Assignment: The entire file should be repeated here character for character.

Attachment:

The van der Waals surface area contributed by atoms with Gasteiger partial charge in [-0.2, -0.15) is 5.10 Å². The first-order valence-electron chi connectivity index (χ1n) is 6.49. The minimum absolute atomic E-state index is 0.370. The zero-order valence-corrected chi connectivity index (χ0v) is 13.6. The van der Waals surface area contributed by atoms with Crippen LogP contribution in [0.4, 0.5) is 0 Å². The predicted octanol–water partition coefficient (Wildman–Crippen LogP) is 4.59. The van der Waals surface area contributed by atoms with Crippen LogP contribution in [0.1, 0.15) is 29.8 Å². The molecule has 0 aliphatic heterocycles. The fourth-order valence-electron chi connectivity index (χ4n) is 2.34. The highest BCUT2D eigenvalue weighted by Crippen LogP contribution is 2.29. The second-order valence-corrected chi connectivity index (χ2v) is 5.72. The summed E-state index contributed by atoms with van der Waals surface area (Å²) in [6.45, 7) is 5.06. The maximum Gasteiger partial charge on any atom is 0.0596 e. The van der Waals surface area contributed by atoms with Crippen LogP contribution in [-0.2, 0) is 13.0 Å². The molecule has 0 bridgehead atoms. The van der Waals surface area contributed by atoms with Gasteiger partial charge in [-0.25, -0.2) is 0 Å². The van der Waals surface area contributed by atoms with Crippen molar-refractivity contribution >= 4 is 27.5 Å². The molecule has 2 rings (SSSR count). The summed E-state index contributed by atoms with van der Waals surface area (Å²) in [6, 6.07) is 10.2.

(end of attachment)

The van der Waals surface area contributed by atoms with Gasteiger partial charge in [-0.2, -0.15) is 5.10 Å². The first-order valence-electron chi connectivity index (χ1n) is 6.49. The minimum absolute atomic E-state index is 0.370. The zero-order valence-corrected chi connectivity index (χ0v) is 13.6. The van der Waals surface area contributed by atoms with Crippen LogP contribution in [0.4, 0.5) is 0 Å². The predicted octanol–water partition coefficient (Wildman–Crippen LogP) is 4.59. The van der Waals surface area contributed by atoms with Crippen LogP contribution in [0.1, 0.15) is 29.8 Å². The molecule has 0 aliphatic heterocycles. The fourth-order valence-electron chi connectivity index (χ4n) is 2.34. The highest BCUT2D eigenvalue weighted by Crippen LogP contribution is 2.29. The second-order valence-corrected chi connectivity index (χ2v) is 5.72. The summed E-state index contributed by atoms with van der Waals surface area (Å²) in [6.45, 7) is 5.06. The maximum Gasteiger partial charge on any atom is 0.0596 e. The van der Waals surface area contributed by atoms with Crippen LogP contribution in [-0.2, 0) is 13.0 Å². The molecule has 0 bridgehead atoms. The van der Waals surface area contributed by atoms with Gasteiger partial charge in [-0.25, -0.2) is 0 Å². The van der Waals surface area contributed by atoms with Crippen molar-refractivity contribution >= 4 is 27.5 Å². The molecule has 2 rings (SSSR count). The summed E-state index contributed by atoms with van der Waals surface area (Å²) in [6, 6.07) is 10.2.